By the co-writer of the HBO miniseries The Night Of
“A masterpiece, to stand with such earlier Price classics as Clockers and Lush Life . . . [The Whites has] a compelling plot, yet the real joy of the book lies page by page, line by line, in its brilliant characterizations, rich detail, endless surprises, crackling dialogue, [and] absurdist humor.” The Washington Post
Back in the 1990s, when Billy Graves worked in the South Bronx as part of an anti-crime unit known as the Wild Geese, he made headlines by accidentally shooting a ten-year-old boy while stopping an angel-dusted berserker in the street. Branded as a cowboy, Billy spent years in one dead-end posting after another. Now in his early forties, he is a sergeant in Manhattan Night Watch, a team of detectives that responds to all felonies from Wall Street to Harlem between one a.m. and eight a.m.
Billy’s work is mostly routine, but when Night Watch is called to the four a.m. fatal slashing of a man in Penn Station, his investigation moves beyond the usual handoff to the day shift. And when he discovers that the victim was once a suspect in an unsolved murdera brutal case with connections to the former members of the Wild Geesethe bad old days are back in Billy’s life with a vengeance.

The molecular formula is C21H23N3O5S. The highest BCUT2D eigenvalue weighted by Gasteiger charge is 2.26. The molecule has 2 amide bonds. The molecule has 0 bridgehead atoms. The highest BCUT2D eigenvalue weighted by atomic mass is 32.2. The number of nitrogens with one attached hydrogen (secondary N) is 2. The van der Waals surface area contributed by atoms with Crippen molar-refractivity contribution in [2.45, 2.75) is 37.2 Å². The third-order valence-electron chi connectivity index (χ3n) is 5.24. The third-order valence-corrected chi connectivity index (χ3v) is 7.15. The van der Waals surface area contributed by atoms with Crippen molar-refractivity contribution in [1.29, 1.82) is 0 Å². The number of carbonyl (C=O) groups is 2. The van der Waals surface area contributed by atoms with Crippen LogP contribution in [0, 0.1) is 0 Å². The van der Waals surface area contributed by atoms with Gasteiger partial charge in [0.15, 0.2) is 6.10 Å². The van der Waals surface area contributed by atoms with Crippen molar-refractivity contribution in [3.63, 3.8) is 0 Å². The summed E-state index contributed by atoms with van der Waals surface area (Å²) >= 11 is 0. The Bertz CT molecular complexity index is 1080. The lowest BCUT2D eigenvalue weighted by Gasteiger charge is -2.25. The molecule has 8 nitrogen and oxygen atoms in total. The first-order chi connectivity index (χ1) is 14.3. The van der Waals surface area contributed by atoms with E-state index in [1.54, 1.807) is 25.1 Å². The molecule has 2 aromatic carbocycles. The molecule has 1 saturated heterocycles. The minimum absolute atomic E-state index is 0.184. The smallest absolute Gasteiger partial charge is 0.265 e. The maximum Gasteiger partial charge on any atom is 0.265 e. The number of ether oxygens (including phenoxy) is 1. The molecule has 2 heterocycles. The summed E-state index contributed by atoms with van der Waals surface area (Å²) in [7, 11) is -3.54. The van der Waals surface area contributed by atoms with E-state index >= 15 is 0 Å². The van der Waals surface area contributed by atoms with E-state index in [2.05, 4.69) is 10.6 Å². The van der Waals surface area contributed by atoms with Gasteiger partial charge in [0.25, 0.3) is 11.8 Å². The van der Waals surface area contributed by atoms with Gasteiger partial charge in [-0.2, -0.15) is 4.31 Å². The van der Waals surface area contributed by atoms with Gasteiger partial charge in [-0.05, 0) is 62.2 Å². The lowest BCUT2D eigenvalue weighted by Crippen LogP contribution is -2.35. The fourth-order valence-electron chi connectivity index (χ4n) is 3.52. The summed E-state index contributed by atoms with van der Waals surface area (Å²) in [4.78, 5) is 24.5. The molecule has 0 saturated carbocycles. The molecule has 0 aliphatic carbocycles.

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About the Author
Richard Price is the author of several novelsincluding Clockers and Lush Lifeall of which have won universal praise for their vividly etched portrayals of urban America. He lives in Manhattan with his wife, the novelist Lorraine Adams.
Hometown:New York, New York
Date of Birth:October 12, 1949
Place of Birth:Bronx, New York
Education:B.A., Cornell University, 1971; M.F.A., Columbia University
Read an Excerpt
By Richard Price, Harry Brandt
Henry Holt and Co.Copyright © 2015 Richard Price
All rights reserved.
As Billy Graves drove down Second Avenue to work, the crowds worried him: a quarter past one in the morning and there were still far more people piling into the bars than leaving them, everyone coming and going having to muscle their way through the swaying clumps of half-hammered smokers standing directly outside the entrances. He hated the no smoking laws. They created nothing but problems—late-night noise for the neighbors, elbow room enough for the bar-cramped beefers to finally start swinging, and a plague of off-duty limos and radio cabs all tapping their horns to hustle fares.